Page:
Friday October 27 2017

Rice shortage worries consumers, traders

Rice producers have admitted to shortages of

Rice producers have admitted to shortages of rice in the country, leaving consumers uncertain of what lies ahead. 


KAMPALA. Rice producers have admitted to shortages of rice in the country, leaving consumers uncertain of what lies ahead.
This development comes just days after some of the big sugar industry players in the country say they plan to massively lay off their employees who have been rendered redundant due to shortage of sugarcanes, resulting from unfair competition with the small mushrooming sugar millers.
In an email interview whether there is rice slump in the country, the chairperson of Rice Millers Council of Uganda, Mr Philip Idro, said: “Yes, this is true, but not at crisis levels.”

He added: "It is also not production alone (that has caused the slump) but increased demand due to population growth and change of diet as well.”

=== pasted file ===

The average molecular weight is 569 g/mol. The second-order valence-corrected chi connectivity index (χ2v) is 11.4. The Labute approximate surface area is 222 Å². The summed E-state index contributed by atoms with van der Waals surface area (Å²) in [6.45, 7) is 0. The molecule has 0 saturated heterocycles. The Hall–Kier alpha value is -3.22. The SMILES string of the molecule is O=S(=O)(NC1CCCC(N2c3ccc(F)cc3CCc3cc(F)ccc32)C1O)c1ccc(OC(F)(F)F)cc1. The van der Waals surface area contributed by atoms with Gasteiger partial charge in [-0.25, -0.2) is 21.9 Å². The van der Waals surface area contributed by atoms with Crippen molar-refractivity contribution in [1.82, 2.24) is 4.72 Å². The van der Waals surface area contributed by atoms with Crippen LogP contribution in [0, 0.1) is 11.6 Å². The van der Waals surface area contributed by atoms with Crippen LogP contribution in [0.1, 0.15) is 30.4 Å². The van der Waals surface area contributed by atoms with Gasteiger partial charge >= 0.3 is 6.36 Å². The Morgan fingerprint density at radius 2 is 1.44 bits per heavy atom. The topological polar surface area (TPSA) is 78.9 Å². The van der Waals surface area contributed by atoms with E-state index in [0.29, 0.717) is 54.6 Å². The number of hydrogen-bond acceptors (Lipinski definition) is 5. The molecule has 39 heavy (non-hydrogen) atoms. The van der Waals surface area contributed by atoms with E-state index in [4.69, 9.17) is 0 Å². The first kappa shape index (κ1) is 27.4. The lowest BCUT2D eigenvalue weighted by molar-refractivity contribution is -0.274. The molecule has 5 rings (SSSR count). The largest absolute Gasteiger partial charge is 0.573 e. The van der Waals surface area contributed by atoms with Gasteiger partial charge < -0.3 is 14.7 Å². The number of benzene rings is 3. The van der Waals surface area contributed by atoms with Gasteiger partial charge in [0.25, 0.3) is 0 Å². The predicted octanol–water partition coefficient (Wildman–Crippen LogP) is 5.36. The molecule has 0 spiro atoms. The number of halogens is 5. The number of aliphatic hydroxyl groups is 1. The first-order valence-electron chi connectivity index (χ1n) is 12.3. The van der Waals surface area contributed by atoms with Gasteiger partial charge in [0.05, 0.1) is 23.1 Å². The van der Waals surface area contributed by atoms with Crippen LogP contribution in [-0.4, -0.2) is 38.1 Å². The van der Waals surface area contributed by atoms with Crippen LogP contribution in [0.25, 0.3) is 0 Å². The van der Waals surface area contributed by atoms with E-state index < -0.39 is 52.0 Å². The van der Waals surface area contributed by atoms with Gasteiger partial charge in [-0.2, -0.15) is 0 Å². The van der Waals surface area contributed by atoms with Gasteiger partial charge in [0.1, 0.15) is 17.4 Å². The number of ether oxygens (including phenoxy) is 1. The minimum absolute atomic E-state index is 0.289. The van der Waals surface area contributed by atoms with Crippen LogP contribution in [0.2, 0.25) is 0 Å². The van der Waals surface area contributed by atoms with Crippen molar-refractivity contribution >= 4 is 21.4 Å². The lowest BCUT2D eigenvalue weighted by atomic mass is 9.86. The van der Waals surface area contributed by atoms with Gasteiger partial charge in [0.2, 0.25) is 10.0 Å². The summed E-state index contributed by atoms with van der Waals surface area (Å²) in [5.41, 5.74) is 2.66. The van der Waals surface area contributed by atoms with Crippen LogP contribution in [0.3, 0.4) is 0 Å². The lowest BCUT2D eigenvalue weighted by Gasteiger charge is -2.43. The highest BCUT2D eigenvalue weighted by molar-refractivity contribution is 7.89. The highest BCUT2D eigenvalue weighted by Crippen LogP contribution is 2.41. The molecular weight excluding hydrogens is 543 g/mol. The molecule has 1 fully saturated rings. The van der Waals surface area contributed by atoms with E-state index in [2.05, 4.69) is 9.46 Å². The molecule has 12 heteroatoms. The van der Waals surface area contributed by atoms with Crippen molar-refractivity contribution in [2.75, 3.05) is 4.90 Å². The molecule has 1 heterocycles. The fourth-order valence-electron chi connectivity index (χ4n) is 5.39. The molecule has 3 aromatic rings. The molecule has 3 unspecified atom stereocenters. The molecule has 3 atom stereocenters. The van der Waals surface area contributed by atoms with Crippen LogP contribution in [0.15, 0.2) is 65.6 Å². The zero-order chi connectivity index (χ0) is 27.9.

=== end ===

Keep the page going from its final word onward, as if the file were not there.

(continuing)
He explained that there is a general food shortage in the region, a reason why Kenya has imported maize from Mexico and Tanzania has stopped exports of grains.

There have also been failures of harvest of rice in Northern Tanzania (Mwanza and Bukoba) which exported some rice into Uganda.
As a result, northern Tanzania gets their supplies from Dodoma as well.
According to consumer advocates, already the population is facing hard times due to the grappling economy and the low purchasing power of the consumers.

The consumer protection organisations also say the effect of the recent drought and the uncertainty rocking the region following prolonged electioneering period in neighbouring Kenya, only tell of hard times ahead.

The activists also fear for the worst especially if companies such as Kakira Sugar Ltd owned by the Madhvani Group, Uganda’s biggest sugar manufacturer go ahead to lay off employees.
“Consumers in Uganda are already in a tricky position,” the executive secretary of Consumer Education Trust, Mr Richard Henry Kimera, said in an earlier interview.
Mr Sula Kasule, a trader in Kampala said the situation should not be allowed to reach crisis point, saying the government should act now.